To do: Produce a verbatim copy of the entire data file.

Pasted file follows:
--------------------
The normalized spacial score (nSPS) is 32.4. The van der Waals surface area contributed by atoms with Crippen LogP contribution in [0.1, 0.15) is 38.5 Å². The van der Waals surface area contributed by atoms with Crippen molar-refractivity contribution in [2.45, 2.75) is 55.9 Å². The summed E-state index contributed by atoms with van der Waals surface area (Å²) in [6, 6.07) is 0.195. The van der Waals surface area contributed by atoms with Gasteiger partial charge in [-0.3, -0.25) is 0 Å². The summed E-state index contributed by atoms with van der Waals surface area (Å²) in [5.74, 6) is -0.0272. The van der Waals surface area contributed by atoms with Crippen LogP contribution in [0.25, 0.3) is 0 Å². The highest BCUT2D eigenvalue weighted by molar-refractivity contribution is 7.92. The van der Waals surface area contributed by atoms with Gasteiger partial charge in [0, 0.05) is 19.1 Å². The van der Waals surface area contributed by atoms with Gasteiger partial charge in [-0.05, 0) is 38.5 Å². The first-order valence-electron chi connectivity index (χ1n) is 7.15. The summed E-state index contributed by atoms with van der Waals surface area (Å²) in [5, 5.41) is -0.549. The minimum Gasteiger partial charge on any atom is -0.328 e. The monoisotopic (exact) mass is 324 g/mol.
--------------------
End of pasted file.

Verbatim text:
The normalized spacial score (nSPS) is 32.4. The van der Waals surface area contributed by atoms with Crippen LogP contribution in [0.1, 0.15) is 38.5 Å². The van der Waals surface area contributed by atoms with Crippen molar-refractivity contribution in [2.45, 2.75) is 55.9 Å². The summed E-state index contributed by atoms with van der Waals surface area (Å²) in [6, 6.07) is 0.195. The van der Waals surface area contributed by atoms with Gasteiger partial charge in [-0.3, -0.25) is 0 Å². The summed E-state index contributed by atoms with van der Waals surface area (Å²) in [5.74, 6) is -0.0272. The van der Waals surface area contributed by atoms with Crippen LogP contribution in [0.25, 0.3) is 0 Å². The highest BCUT2D eigenvalue weighted by molar-refractivity contribution is 7.92. The van der Waals surface area contributed by atoms with Gasteiger partial charge in [0, 0.05) is 19.1 Å². The van der Waals surface area contributed by atoms with Gasteiger partial charge in [-0.05, 0) is 38.5 Å². The first-order valence-electron chi connectivity index (χ1n) is 7.15. The summed E-state index contributed by atoms with van der Waals surface area (Å²) in [5, 5.41) is -0.549. The minimum Gasteiger partial charge on any atom is -0.328 e. The monoisotopic (exact) mass is 324 g/mol.